Some Final Questions Before Shooting #2 and #3! Colour Balancing/Grading + more at DVinfo.net

Go Back   DV Info Net > Special Interest Areas > Wedding / Event Videography Techniques

Wedding / Event Videography Techniques
Shooting non-repeatable events: weddings, recitals, plays, performances...


Reply
 
Thread Tools Search this Thread
Old July 29th, 2014, 01:52 PM   #1
Major Player
 
Join Date: Nov 2013
Location: Liverpool
Posts: 495
Some Final Questions Before Shooting #2 and #3! Colour Balancing/Grading + more

Hi everyone,

As you're all aware, I'm getting into wedding videography, but I'm still very much a learner. I have two weddings within the next week and I'm shooting with a Panasonic X800, GH3 and GH4 (with an Olympus EM 5 as a back up).

I have two tripods, a monopod and a slider. 3 lavalier mics and 5 pocket recorders; along with a range of lenses from wide to portrait (24mm to 150mm equivalent FF).

My questions:

1). How do you think I can improve upon my first wedding film?


Focus point, colour and more creative shots are my main three areas for improvement (I think?)

2) Do you always shoot 'flat' and colour balance / grade afterwards? If so, what software do you use? I have Final Cut Pro X and I've done a small amount of colour balancing / grading in my first film, but not in the short film - for the long form edit. I shot with the settings baked in camera and didn't think to shoot flat.

3) I am shooting in a converted barn on Thursday. There is a podium for the speakers to the left of the aisle, so I will be shooting off to the right. There will be two speakers during the ceremony, who will move to the opposite end of the barn (away from me), so I'll be shooting across the b&g and officiant then - problematic. Therefore, I'm thinking of setting up one tripod at the back, facing the speakers (place the Panasonic X800 here and let it roll), whilst using a monopod for the aisle shot of the entrants, and leaving the GH3 locked off on a tripod and focused on the bride and groom at the front, where I'll tilt at times when I deem necessary - rings etc. I'll be getting reaction shots with the monopod after that. Does this sound like my best option? The only downside is that the groom's side will be missed. I'm tempted to set up the EM5 on the ground, as a wide, to the left of the aisle and leaving it there. The ceremony is less than thirty minutes, so provided I start it off close to the start, I should be fine.

4) Any lavalier tips for mic'ing the groom? I've purchased Sony M10s and Sanken COS 11Ds. I'm thinking inside pocket, first aid taping up to the collar with a loop inside the collar and using the Rycote Stickies and Undercovers to secure the mic. Setting my levels to around 6 (which is just above half way on the M10) to ensure the bride gets picked up. Placing a small pocket recorder to the side of the aisle - maybe even two of those. And then a pocket recorder where the speakers will be - rather than mic'ing them up beforehand.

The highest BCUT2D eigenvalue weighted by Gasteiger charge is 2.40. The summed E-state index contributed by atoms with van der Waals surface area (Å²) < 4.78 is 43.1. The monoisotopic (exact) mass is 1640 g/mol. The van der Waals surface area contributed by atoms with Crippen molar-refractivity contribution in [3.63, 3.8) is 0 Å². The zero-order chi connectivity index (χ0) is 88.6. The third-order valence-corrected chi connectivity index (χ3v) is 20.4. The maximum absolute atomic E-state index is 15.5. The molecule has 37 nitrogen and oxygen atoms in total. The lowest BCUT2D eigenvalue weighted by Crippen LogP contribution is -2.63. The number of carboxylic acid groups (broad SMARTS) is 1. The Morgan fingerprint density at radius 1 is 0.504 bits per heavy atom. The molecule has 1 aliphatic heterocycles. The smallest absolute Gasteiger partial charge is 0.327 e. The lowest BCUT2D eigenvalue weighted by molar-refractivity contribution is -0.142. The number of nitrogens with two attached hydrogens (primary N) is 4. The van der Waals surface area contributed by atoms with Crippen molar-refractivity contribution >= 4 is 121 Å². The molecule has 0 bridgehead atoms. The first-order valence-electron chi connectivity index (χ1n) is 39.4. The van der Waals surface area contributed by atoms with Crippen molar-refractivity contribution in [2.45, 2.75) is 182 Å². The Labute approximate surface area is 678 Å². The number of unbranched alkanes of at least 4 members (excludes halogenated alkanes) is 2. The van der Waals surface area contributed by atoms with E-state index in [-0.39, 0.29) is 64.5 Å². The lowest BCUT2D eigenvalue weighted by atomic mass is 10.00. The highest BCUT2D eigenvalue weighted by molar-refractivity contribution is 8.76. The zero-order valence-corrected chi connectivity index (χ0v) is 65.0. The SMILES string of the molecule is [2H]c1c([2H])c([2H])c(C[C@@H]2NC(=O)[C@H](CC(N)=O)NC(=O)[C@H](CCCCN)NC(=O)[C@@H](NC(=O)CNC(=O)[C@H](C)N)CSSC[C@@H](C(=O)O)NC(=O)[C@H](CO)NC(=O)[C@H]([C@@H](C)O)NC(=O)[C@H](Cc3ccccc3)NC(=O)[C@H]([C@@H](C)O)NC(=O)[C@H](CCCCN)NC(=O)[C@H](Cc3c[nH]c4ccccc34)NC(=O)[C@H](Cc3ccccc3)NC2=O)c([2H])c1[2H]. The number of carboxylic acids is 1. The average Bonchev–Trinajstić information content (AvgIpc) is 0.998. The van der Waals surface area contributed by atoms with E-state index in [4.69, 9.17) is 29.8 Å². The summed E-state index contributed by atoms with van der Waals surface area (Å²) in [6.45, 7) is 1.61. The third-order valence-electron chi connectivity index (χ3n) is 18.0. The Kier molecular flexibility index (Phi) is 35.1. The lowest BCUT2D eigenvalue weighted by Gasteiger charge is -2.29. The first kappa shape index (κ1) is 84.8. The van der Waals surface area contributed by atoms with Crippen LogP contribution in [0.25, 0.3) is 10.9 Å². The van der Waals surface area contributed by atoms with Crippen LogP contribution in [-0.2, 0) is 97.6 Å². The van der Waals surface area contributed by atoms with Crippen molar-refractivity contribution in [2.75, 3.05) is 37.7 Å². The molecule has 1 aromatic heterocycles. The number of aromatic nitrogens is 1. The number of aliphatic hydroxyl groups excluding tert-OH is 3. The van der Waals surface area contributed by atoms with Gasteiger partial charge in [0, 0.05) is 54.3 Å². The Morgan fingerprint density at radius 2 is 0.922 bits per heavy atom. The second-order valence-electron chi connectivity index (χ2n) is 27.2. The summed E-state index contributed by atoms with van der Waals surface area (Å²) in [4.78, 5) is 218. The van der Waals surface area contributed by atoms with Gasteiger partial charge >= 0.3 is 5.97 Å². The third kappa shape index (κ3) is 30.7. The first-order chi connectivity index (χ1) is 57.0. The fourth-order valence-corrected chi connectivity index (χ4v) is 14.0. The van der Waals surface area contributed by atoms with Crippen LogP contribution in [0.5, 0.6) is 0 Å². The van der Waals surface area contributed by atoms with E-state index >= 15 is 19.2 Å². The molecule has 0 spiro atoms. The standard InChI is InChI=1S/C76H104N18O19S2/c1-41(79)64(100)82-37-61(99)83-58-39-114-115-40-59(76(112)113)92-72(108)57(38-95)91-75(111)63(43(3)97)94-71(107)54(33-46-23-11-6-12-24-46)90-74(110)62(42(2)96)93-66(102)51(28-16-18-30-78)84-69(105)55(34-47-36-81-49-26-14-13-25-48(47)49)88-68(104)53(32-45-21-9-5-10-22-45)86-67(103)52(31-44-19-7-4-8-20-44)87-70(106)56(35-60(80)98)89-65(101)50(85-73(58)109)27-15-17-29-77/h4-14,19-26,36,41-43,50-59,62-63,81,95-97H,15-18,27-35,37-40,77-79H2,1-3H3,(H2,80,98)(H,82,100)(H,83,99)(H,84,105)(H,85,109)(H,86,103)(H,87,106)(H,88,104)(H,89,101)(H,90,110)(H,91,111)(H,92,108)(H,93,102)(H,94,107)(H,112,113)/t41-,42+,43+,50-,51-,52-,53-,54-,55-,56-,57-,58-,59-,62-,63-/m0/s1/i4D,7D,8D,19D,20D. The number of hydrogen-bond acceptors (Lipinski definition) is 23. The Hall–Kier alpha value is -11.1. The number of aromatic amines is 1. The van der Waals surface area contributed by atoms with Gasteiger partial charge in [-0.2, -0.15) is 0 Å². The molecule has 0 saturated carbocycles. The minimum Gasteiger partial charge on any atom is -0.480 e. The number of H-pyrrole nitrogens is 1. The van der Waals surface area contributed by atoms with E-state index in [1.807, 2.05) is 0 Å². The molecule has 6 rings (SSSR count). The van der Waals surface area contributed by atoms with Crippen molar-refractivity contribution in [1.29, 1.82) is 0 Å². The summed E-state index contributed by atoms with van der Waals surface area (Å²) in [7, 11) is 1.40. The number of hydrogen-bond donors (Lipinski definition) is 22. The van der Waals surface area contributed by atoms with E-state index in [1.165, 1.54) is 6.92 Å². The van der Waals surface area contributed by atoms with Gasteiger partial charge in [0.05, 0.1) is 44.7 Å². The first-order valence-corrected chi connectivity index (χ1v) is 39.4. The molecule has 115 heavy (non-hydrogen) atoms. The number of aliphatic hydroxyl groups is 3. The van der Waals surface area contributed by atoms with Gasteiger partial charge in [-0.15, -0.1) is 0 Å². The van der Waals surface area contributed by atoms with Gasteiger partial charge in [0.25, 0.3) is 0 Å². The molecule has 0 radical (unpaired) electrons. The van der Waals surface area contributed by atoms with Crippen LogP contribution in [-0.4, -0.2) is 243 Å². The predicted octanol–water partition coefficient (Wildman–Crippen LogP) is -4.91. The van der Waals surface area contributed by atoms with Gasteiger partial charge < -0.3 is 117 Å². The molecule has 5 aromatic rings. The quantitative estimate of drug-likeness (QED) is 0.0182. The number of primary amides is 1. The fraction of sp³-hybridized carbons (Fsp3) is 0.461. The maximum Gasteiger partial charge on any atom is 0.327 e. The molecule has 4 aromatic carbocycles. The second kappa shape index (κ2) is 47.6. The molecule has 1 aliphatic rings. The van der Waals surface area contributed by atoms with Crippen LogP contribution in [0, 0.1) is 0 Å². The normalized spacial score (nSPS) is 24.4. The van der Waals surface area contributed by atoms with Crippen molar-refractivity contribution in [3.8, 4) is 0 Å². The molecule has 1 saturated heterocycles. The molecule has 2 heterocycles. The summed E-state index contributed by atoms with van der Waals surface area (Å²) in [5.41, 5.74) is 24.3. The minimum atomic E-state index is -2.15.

Thanks for any helpful tips - you were all amazing for my first wedding and the reason for its small success was largely down to everyone here and the helpful videos I purchased at Creative Live. So thank you and thank you for your continued support.

Still shooting weddings for free, but hopefully these will be my last two and then I'm going to re-edit the three weddings with licensed music and create my own website.

Craig
Craig McKenna is offline   Reply With Quote
Old July 29th, 2014, 02:20 PM   #2
Trustee
 
Join Date: Dec 2012
Location: Crookston, MN
Posts: 1,353
Re: Some Final Questions Before Shooting #2 and #3! Colour Balancing/Grading + more

I can't watch the video right now, but can mention a few things about your questions:

2) I haven't used Final Cut, though I assume it can do what you want for color grading. This should help you:
https://fstoppers.com/post-productio...c-imagery-9545

3) Sounds like a nice plan. If I shoot 2 camera, one is in back, pre-focused on the groom's spot for the hand-off. I crouch at the front with the monopod, to get everyone's faces coming in. At some point, if there is an opening, turn and get the 'hero shot' of the groom (looking up at him, using a wide lens). That always seems nice. Then, once the bride is 2/3 of the way up, I usually retreat to the side and get the side shot of the hand off, and stay out of the way.

For reaction/crowd shots, maybe during readings or such, move to the other side for a few minutes? Not sure.

That leaves vows/rings as the big thing to get. I really, really like tight shots of their faces to capture as much emotion as possible. Whatever you need to do for that, that's what I'd go for.

4) You might be making the mic'ing up too hard. coat pocket is usually good unless your recorder is bulky, then go pants pocket. I put the mic on the inside of his coat lapel so it just barely sticks out from inside. Its equally discreet but gets his voice well, too. I'm using a 'Matchstick microphone' which is nice and tiny, held in place with fabric tape.

Volume is a whole other thing and each recorder/mic is different, never mind the people speaking. I have mine on Auto.